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Aldebaran Argo Navis Bearing and Distance BRITANNIA from England Cape Finisterre compass course and distance course steered Degrees Diff difference of latitude difference of longitude Dist Dep Dist Lat Distance at noon distance column England towards Madeira Epact Example find the Bearing find the Course find the difference Finisterre 42 France Funchal give the course give the difference given place high water Ireland Island Latitude and Departure latitude and longitude latitude by observation Latitude left Latitude of ship leeway Light Longitude left Longitude of ship Mer.diff.lat meridian altitude meridional difference middle latitude miles moon's age Parallel Sailing passing the meridian Plane Sailing Porto Santo reckoning respective columns right ascension Scotland Ship BRITANNIA ship from latitude subtract Sum of latitudes sun's centre sun's declination sun's lower limb sun's true amplitude tacks taken from Table topsails Traverse Table true course Ursa Major wind Yesterday's lat
Side 106 - LV. contains the times of high water on the full and change of the moon, with the vertical rise of the tide, at many ports, harbors.
Side 31 - Then, if the zenith distance and declination be both north or both south, add them together; but if one be north and the other south, subtract the less from the greater, and the sum or difference will be the latitude, of the same name with the greater.* EXAMPLE I.
Side 34 - ... or taking their difference when of contrary names : the altitude to be reckoned from the South point of the horizon, when the latitude is North, and the contrary when South ; but when the sum exceeds 90°, it is to be taken from 180°, and reckoned from the opposite point of the horizon, that is, from the North in North latitude, and from the South in South latitude.
Side 35 - The true amplitude of any celestial object is an arch of the horizon contained between the true east or west points thereof and the centre of the object at the time of its rising or setting ; or it is the degrees and...
Side 2 - When the latitudes are both of the same name, that is, both North or both South, subtract the less from the greater, and the remainder will be the difference of latitude.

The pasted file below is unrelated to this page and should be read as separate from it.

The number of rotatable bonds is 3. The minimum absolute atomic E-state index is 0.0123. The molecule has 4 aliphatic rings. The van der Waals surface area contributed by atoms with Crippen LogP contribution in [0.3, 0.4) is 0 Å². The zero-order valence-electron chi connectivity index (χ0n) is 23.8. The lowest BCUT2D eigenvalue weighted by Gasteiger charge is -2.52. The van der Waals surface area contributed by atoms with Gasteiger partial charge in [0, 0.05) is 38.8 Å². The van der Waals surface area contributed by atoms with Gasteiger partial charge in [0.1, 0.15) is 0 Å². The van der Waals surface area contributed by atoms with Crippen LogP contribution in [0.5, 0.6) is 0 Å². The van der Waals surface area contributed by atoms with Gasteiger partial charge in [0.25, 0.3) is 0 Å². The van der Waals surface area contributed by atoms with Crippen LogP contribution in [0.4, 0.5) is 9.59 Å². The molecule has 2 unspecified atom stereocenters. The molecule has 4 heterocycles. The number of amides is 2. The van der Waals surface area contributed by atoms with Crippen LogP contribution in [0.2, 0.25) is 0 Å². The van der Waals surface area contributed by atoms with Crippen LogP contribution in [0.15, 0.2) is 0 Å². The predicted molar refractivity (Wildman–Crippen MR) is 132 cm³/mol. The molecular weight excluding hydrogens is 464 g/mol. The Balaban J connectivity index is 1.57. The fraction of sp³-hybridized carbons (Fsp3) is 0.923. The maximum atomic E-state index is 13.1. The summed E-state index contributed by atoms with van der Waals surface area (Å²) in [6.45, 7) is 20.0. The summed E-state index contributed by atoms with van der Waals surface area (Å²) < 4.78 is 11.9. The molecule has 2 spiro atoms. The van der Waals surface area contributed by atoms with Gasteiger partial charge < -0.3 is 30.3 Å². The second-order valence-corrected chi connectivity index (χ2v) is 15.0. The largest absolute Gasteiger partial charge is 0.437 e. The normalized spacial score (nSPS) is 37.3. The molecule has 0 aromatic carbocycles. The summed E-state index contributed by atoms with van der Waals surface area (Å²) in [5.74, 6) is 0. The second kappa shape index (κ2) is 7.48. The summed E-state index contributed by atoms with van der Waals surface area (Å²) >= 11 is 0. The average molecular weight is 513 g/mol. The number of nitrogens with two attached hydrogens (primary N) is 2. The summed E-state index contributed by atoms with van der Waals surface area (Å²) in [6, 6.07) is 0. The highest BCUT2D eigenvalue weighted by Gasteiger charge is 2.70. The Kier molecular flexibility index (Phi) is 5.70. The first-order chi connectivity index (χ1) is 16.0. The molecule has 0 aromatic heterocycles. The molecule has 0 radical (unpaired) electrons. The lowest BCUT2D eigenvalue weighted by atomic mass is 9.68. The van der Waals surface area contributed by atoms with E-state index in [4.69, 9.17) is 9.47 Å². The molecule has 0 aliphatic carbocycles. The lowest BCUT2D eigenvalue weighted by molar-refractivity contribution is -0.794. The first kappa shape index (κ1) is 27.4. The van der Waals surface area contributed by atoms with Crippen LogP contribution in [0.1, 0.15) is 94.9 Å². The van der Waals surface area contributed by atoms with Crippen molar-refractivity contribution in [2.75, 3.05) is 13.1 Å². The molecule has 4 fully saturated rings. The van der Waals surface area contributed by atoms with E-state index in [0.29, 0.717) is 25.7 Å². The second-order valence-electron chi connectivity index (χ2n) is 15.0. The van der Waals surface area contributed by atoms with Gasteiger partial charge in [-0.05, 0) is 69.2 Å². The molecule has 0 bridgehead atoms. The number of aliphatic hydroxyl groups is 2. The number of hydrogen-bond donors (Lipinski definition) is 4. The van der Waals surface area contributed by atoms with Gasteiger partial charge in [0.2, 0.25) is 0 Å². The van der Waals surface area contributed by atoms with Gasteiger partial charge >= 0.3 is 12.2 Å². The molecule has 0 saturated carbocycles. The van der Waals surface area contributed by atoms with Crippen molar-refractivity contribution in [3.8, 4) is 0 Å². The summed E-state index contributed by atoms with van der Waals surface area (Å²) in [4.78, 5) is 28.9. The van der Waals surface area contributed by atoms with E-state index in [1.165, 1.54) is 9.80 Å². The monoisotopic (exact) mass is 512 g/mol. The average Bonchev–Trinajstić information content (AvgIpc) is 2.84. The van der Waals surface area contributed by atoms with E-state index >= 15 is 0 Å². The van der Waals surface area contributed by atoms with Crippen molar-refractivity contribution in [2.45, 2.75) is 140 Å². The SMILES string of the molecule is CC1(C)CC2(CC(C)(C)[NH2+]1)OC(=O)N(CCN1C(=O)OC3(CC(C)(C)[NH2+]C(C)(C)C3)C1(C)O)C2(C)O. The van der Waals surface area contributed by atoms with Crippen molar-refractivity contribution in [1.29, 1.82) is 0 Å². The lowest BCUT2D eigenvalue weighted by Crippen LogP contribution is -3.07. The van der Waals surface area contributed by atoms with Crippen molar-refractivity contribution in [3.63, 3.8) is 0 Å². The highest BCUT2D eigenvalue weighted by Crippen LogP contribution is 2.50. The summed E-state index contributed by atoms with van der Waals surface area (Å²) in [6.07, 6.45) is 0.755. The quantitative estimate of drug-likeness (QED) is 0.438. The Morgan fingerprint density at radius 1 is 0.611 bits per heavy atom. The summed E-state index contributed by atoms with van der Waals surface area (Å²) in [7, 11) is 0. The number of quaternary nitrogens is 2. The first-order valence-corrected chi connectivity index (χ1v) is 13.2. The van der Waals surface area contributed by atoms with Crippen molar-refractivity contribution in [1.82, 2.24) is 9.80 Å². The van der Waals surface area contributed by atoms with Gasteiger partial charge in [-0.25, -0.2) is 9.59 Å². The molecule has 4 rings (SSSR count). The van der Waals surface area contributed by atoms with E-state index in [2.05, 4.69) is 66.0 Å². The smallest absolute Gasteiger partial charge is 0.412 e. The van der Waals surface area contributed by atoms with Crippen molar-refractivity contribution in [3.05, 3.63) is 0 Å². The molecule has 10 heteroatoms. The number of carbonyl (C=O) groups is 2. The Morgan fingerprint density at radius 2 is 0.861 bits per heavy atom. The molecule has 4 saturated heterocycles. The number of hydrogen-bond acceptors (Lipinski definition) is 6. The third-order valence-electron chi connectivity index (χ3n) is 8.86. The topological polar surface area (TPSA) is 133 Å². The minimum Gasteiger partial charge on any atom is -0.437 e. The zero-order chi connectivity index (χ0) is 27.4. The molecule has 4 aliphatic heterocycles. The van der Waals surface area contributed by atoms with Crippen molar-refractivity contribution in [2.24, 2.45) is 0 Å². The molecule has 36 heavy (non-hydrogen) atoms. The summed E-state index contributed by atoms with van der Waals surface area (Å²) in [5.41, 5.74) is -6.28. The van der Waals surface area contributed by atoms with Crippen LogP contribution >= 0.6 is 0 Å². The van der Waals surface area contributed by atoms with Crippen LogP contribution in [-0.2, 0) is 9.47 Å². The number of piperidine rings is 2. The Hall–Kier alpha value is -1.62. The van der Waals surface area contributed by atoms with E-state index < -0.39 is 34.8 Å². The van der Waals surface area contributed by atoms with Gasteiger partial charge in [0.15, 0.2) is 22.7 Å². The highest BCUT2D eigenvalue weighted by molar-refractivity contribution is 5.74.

Side 23 - Take the distance between the ship and given place in your compasses and apply it to the side of the chart or graduated meridian, setting one foot as much above one place as the other is below the other place, the number of degrees between the points of the compasses will be the distance nearly. When the places bear north and south of each other this rule is accurate ; but when they bear nearly east and west, and the distance is large, it will err considerably ; but in general it is exact enough...
Side 11 - II. the difference of latitude and departure corresponding to each course and distance, and set them in their respective columns : then the difference between the sums of the northings and southings will be the difference of latitude made good, of the same name with the greater ; and the difference between the sums of the eastings and westings will be the departure made good, of the same name with the greater quantity.
Side viii - If the latitudes or longitudes are both in the same direction,!, e. both east or both west, both north or both south, subtract the les,s from the greater, and the remainder will be the différence.
Side 25 - Centigrade is equal to j of Reaumur. Multiply the given number of degrees of the Centigrade by 4, and divide the product by 5 ; the quotient will be the equivalent number of degrees on Reaumur's scale.
Side 38 - ... making proper allowance for the variation. At the time of leaving the land, the bearing of some point or place is to be carefully observed, whose latitude and longitude are known ; which, together with the estimated distance of the ship from such point or place, is to be noted down on the log-board. This is called taking a departure. As the distance inferred from estimation is very susceptible of error, particularly in hazy weather, or when that distance is considerable, it will be advisable...